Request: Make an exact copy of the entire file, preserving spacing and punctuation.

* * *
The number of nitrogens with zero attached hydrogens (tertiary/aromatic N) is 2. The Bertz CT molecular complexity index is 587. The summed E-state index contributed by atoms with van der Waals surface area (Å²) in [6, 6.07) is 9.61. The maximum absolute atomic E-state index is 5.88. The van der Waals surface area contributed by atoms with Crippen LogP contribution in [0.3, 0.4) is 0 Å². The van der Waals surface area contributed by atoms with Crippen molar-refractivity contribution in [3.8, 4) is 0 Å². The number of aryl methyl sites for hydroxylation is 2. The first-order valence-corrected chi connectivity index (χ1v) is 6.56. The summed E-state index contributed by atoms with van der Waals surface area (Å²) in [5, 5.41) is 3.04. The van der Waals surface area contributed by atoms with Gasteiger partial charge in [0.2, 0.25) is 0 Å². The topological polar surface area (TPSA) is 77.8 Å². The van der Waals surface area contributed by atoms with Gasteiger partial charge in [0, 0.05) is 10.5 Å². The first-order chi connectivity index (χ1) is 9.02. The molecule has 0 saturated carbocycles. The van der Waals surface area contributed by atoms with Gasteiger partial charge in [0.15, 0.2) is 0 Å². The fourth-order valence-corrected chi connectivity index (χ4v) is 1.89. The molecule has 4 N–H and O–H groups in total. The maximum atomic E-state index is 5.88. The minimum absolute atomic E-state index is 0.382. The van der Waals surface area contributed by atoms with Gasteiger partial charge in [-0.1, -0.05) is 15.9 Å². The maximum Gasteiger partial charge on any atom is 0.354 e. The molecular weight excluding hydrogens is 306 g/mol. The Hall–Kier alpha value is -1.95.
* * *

The number of nitrogens with zero attached hydrogens (tertiary/aromatic N) is 2. The Bertz CT molecular complexity index is 587. The summed E-state index contributed by atoms with van der Waals surface area (Å²) in [6, 6.07) is 9.61. The maximum absolute atomic E-state index is 5.88. The van der Waals surface area contributed by atoms with Crippen LogP contribution in [0.3, 0.4) is 0 Å². The van der Waals surface area contributed by atoms with Crippen molar-refractivity contribution in [3.8, 4) is 0 Å². The number of aryl methyl sites for hydroxylation is 2. The first-order valence-corrected chi connectivity index (χ1v) is 6.56. The summed E-state index contributed by atoms with van der Waals surface area (Å²) in [5, 5.41) is 3.04. The van der Waals surface area contributed by atoms with Gasteiger partial charge in [0.2, 0.25) is 0 Å². The topological polar surface area (TPSA) is 77.8 Å². The van der Waals surface area contributed by atoms with Gasteiger partial charge in [0, 0.05) is 10.5 Å². The first-order chi connectivity index (χ1) is 9.02. The molecule has 0 saturated carbocycles. The van der Waals surface area contributed by atoms with Gasteiger partial charge in [0.15, 0.2) is 0 Å². The fourth-order valence-corrected chi connectivity index (χ4v) is 1.89. The molecule has 4 N–H and O–H groups in total. The maximum atomic E-state index is 5.88. The minimum absolute atomic E-state index is 0.382. The van der Waals surface area contributed by atoms with Gasteiger partial charge in [-0.1, -0.05) is 15.9 Å². The maximum Gasteiger partial charge on any atom is 0.354 e. The molecular weight excluding hydrogens is 306 g/mol. The Hall–Kier alpha value is -1.95.